April 22 marks the celebration of Earth Day – however, in all reality, we really should celebrate the Earth every day! Every single day we have the privilege of living here and being the beneficiaries of Mother Nature’s gifts. And with that in mind, it is not too much to ask that we do something in return. Yes, we are talking about the ways in which we can help to make a difference, how many small acts can make a large impact. We saw the positive impacts that Covid had on our Earth: less pollution as a result of less travel, once-murky waters became clear again, animal life returned to areas once dominated by humans… Humans are in fact a major contributor to our Earth’s pollution problem. Doesn’t that seem counter intuitive?

Mankind should be the stewards of this planet, and my hope is that we will continue to take strides – every day – to live up to the privilege of being its stewards. By so doing we can leave a cleaner and healthier planet for our children and their children. With that said, if we all just take small steps every single day it can make all the difference. I’m not necessarily implying that we have to take drastic measures (but imagine if we did?), but start small and grow from there.

I turned to the good old World Wide Web for the best recycling strategies that I could find – tips that we can implement in our lives and homes – and I’m sharing with you a few of the things that I found.

What items could and should we recycle?

The Environmental Protection Agency’s (EPA) website was the most helpful and informative that I found out of the dozens of websites that I read through. And according to the EPA’s website, the following items are all recyclable and should be recycled: paper, batteries, plastic, glass, used oil, household hazardous waste, and tires – but of course there are more items that can be recycled. If you’d like further examples of each, and or how to recycle them, or just for more general information, please visit https://www.epa.gov/recycle/how-do-i-recycle-common-recyclables.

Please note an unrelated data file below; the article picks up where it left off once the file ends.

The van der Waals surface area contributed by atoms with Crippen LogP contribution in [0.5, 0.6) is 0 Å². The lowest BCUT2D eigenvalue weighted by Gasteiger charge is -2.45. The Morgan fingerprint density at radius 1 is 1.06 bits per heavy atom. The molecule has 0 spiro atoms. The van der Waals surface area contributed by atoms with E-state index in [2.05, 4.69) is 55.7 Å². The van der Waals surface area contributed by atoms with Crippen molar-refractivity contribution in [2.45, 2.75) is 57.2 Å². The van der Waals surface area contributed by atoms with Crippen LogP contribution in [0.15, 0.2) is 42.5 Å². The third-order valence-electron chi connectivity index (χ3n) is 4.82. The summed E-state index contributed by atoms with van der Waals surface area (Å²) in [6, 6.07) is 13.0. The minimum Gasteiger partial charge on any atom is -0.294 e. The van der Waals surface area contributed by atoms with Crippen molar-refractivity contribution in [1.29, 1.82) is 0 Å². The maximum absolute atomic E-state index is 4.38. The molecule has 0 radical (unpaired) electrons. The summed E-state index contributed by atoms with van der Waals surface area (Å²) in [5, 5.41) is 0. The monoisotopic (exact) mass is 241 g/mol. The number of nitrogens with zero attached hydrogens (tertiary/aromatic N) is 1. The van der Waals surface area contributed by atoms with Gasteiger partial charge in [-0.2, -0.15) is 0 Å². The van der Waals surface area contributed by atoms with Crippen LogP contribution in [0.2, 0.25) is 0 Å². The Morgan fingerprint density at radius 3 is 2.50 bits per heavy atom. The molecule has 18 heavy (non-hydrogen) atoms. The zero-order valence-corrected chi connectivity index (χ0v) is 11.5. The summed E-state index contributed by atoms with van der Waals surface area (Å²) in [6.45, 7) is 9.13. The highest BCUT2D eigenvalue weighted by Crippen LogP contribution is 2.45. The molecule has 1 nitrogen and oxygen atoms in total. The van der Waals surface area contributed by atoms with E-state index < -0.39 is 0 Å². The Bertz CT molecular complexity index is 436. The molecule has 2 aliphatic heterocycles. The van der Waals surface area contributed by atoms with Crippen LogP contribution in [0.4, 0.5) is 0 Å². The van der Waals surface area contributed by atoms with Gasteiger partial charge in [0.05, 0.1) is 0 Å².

One of the facts that stood out to me on the EPA’s website was about paper: “Paper makes up 23 percent of municipal solid waste (trash) generated each year, more than any other material. Americans recycled about 68 percent of the paper they used in 2018. This recovered paper is used to make new paper products, saving trees and other natural resources.” What further piqued my interest was that gift wrap and gift bags fall under the “paper” category. Not all gift wrapping can be recycled, so next time you need to buy birthday or Christmas wrapping paper, consider purchasing recycled wrapping paper or wrapping paper that can be recycled.

The dirty 7-letter word: plastic

When I look at plastic waste, I often think of the floating garbage island that is said to reside in the Pacific Ocean. It is the stuff of nightmares. I envision the tons of plastic that reside within that floating island, as well as the vast amount of plastic waste that gets into- and pollutes our waters and oceans, and the impact that has on the animals who live in those waters. It is quite disturbing to think about.

According to the EPA’s website: “More than 35 million tons of plastics were generated in the United

States in 2018, which was about 12 percent of the waste stream. Only 8.7 percent of plastics were recycled in 2018…”

When it comes to plastic, we can think in terms of plastic bottles and plastic bags, just to name two major pollutors. We should use reusable water bottles instead of single-use water bottles. But if you do use the single-use ones, recycle them! And when it comes to single-use plastic bags, many towns/cities/counties/states have in recent months and years discontinued allowing their use. We are encouraged to use reusable shopping bags instead, which is actually way more fashion-forward and convenient, too!

When it comes to the items that we use in our every day lives, we have a choice. And our choices are impacting everyone around us – and impacting unborn generations. I implore you all to make a choice: choose to be a steward of the Earth. Pay the Earth back for giving you life. And think of your children and their children, set an example and let’s leave the Earth a better place.